- Hershkovich, O; Oliva, J; Nagler, RM. Lethal synergistic effect of cigarette smoke and saliva in an in vitro model: Does saliva have a role in the development of oral cancer? Eur. J. Cancer 2004, 40, 1760–1767. [Google Scholar]
- Nagler, RM; Reznick, AZ. Cigarette smoke effects on salivary antioxidants and oral cancer—novel concepts. Isr. Med. Assoc. J 2004, 6, 691–694. [Google Scholar]
- Nagler, R; Dayan, D. The dual role of saliva in oral carcinogenesis. Oncology 2006, 71, 10–17. [Google Scholar]
- Reznick, AZ; Klein, I; Eiserich, JP; Cross, CE; Nagler, RM. Inhibition of oral peroxidase activity by cigarette smoke: in vivo and in vitro studies. Free Radic. Biol. Med 2003, 34, 377–384. [Google Scholar]
- Ayan, N; Ayan, I; Alatli, C; Guler, SD; Dalkilic, C; Cinar, F; Dogan, O. P53 overexpression in normal oral mucosa of heavy smokers. J. Exp. Clin. Cancer Res 2000, 19, 525–529. [Google Scholar]
- Wong, DT. Salivary diagnostics for oral cancer. J. Calif. Dent. Assoc 2006, 34, 303–308. [Google Scholar]
- Hofman, LF. Human saliva as diagnostic specimen. J. Nutr 2001, 131, 1621S–1625S. [Google Scholar]
- Slavkin, HC. Toward molecular based diagnostic for the oral cavity. J. Am. Dent. Assoc 1998, 129, 1138–1143. [Google Scholar]
- Ferguson, DB. Saliva as a diagnostic fluid. Acta Stomatologia Croat 2009, 43, 77–82. [Google Scholar]
- Xie, H; Rhodus, NL; Griffin, RJ; Carlis, JV; Griffin, TJ. A catalogue of human saliva proteins identified by free flow electrophoresis-based peptide separation and tandem mass spectrometry. Mol. Cell. Proteomics 2005, 4, 1826–1830. [Google Scholar]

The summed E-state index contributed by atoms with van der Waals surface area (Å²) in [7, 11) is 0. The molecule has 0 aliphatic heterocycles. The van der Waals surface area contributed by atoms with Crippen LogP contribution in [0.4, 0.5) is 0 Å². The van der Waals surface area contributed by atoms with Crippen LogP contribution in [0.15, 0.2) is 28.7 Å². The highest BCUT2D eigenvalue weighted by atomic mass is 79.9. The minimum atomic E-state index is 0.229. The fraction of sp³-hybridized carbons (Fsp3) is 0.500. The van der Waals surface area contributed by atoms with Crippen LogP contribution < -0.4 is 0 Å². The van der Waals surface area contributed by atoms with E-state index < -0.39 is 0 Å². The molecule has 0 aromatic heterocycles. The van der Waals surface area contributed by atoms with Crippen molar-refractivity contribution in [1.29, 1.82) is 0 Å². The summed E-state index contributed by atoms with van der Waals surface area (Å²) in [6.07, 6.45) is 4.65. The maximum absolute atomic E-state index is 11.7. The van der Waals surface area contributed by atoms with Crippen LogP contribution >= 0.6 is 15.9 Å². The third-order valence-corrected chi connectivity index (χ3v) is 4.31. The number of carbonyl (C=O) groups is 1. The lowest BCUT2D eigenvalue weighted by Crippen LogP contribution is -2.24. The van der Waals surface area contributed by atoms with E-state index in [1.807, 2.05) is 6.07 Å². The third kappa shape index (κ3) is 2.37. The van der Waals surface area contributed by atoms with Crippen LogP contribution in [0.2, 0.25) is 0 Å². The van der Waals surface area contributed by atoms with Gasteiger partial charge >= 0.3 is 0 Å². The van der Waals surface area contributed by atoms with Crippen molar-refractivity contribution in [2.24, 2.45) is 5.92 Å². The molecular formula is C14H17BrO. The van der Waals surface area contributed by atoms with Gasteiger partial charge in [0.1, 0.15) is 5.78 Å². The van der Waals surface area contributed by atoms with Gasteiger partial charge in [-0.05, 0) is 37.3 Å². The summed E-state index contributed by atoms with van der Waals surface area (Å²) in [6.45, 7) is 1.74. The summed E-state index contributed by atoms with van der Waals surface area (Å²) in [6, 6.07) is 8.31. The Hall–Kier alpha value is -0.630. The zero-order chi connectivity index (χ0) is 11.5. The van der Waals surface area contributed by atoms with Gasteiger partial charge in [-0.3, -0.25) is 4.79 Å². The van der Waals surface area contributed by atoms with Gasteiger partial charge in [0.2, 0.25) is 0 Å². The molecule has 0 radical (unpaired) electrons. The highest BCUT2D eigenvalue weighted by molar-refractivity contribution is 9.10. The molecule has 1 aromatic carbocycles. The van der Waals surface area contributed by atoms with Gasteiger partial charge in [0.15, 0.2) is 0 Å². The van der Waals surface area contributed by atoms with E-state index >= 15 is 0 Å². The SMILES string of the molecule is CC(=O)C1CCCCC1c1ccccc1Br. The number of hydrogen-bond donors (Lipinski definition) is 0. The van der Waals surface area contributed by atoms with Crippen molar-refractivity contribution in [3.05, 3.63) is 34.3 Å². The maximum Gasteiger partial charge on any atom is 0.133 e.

- Vitorino, R; Lobo, MJ; Ferrer-Correira, AJ; Dubin, JR; Tomer, KB; Domingues, PM; Amado, FM. Identification of human whole saliva protein components using proteomics. Proteomics 2004, 4, 1109–1115. [Google Scholar]
- Hu, S; Xie, Y; Ramachandran, P; Ogorzalek Loo, RR; Li, Y; Loo, JA; Wong, DT. Large-scale identification of proteins in human salivary proteome by liquid chromatography/mass spectrometry and two-dimensional gel elcetrophoresis-mass spectrometry. Proteomics 2005, 5, 1714–1728. [Google Scholar]
- Ghafouri, B; Tagesson, C; Lindahl, M. Mapping of proteins in human saliva using two-dimensional gel electrophoresis and peptide mass fingerprinting. Proteomics 2003, 3, 1003–1015. [Google Scholar]
- Huang, CM. Comparative proteomic analysis of human whole saliva. Arch. Oral Biol 2004, 49, 951–962. [Google Scholar]
- Hirtz, C; Chevalier, F; Centeno, D; Egea, J; Rossignol, M; Sommerer, N; de Périère, D. Complexity of the human whole saliva proteome. J. Physiol. Biochem 2005, 61, 469–480. [Google Scholar]
- Wu, Y; Shu, R; Luo, LJ; Ge, LH; Xie, YF. Initial comparison of proteomic profiles of whole unstimulated saliva obtained from generalized aggressive periodontitis patients and healthy control subjects. J. Periodontal Res 2009, 44, 636–644. [Google Scholar]
- Haigh, BJ; Stewart, KW; Whelan, JR; Barnett, MP; Smolenski, GA; Wheeler, TT. Alterations in the salivary proteome associated with periodontitis. J. Clin. Periodontol 2010, 37, 241–247. [Google Scholar]
- Giusti, L; Baldini, C; Bazzichi, L; Ciregia, F; Tonazzini, I; Mascia, G; Giannaccini, G; Bombardieri, S; Lucacchini, A. Proteome analysis of whole saliva: a new tool for rheumatic diseases—the example of Sjögren’s syndrome. Proteomics 2007, 7, 1634–1643. [Google Scholar]